On the Kenyan coast, Haller Park is located next to the Bamburi Cement facility to the north of Mombasa on the Mombasa-Malindi route. After converting one of the abandoned quarries owned by Bamburi Cement into an ecological area, Haller Park was created in 1971.
A list of visitor experiences that Haller Park provides includes the following:
A wildlife refuge
Hippos Sally and Potty, a buffalo, giraffes, elands, oryx, and a collection of waterbirds including eagles, herons, egrets, cormorants, and kingfishers live in the park, which also is home to a Verreaux Eagle Owl.
Rescued reptiles from the area are housed in the park, which is one of the most contemporary reptile parks in the area. It is home to more than 20 different species of snakes, turtles, lizards, crocodiles and terrapins.
A fish farm and aquaculture
Different birds, fish, and reptiles call the numerous interconnecting little lakes, ponds, and marshes created on the quarry floor home. Fish are raised, bred, and sold in fish farms. Red tilapia, catfish, Nile tilapia, and guppies are all raised in fish farms.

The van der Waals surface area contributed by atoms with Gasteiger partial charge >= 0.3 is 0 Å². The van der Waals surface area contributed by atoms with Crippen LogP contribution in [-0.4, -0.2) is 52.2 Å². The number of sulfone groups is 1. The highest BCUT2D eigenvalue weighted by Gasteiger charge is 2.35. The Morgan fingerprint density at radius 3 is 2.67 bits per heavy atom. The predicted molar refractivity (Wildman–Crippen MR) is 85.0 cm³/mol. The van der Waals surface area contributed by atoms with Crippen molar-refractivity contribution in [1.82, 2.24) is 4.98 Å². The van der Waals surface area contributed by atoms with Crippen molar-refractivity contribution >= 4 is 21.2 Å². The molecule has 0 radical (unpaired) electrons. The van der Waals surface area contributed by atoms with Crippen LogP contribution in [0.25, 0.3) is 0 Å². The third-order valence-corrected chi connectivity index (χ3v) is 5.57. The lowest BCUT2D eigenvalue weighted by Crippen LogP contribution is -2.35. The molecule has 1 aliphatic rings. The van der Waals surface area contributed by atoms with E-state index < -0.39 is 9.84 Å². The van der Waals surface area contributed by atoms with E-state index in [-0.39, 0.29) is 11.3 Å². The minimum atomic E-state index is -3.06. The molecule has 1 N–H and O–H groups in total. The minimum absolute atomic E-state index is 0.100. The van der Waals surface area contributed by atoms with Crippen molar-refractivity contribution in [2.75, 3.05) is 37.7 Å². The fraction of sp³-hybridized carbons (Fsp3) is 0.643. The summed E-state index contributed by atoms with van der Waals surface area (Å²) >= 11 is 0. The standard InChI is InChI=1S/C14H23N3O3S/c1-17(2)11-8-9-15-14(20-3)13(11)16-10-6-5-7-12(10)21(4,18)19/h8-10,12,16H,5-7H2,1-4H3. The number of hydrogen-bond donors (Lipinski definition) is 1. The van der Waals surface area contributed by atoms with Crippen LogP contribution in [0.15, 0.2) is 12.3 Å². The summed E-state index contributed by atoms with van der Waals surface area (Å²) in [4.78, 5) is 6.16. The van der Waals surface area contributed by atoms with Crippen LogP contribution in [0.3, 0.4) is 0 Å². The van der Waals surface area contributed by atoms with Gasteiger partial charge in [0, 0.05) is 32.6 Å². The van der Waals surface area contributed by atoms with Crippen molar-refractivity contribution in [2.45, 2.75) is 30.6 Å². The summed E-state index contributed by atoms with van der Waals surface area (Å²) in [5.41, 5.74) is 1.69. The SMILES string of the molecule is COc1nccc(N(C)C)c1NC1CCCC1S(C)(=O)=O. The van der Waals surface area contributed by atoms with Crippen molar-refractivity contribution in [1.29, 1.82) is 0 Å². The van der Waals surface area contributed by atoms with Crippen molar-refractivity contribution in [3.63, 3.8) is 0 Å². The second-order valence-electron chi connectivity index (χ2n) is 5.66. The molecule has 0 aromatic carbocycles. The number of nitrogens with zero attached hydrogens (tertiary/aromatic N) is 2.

Many new plant species were added to the park during the rehabilitation of the quarry. This gardens’ assortment of plants was originally utilized to add variety to the woodland. The gardens are currently used to combine a number of purposes and give park activities—particularly conservation education—new significance.
An animal Orphanage
Animals found injured, stranded, ill, or orphaned can find refuge there. These creatures include oryx, warthogs, tortoises, and kudus.
An auditorium with 80 seats may be found directly in the middle of the park. Group sessions are stimulated to think creatively by the calm surroundings.
located in a botanical garden where butterfly conservation and breeding are being done. It is possible to view a range of butterfly species in their iridescent colors and elegance by taking a leisurely stroll around the exhibition building.
A visitor can stroll through a sizable portion of the park’s woodland while seeing the wonderfully renovated quarry, which features mangroves, palm trees, and native shade trees in coastal forests, some of which are rare and endangered.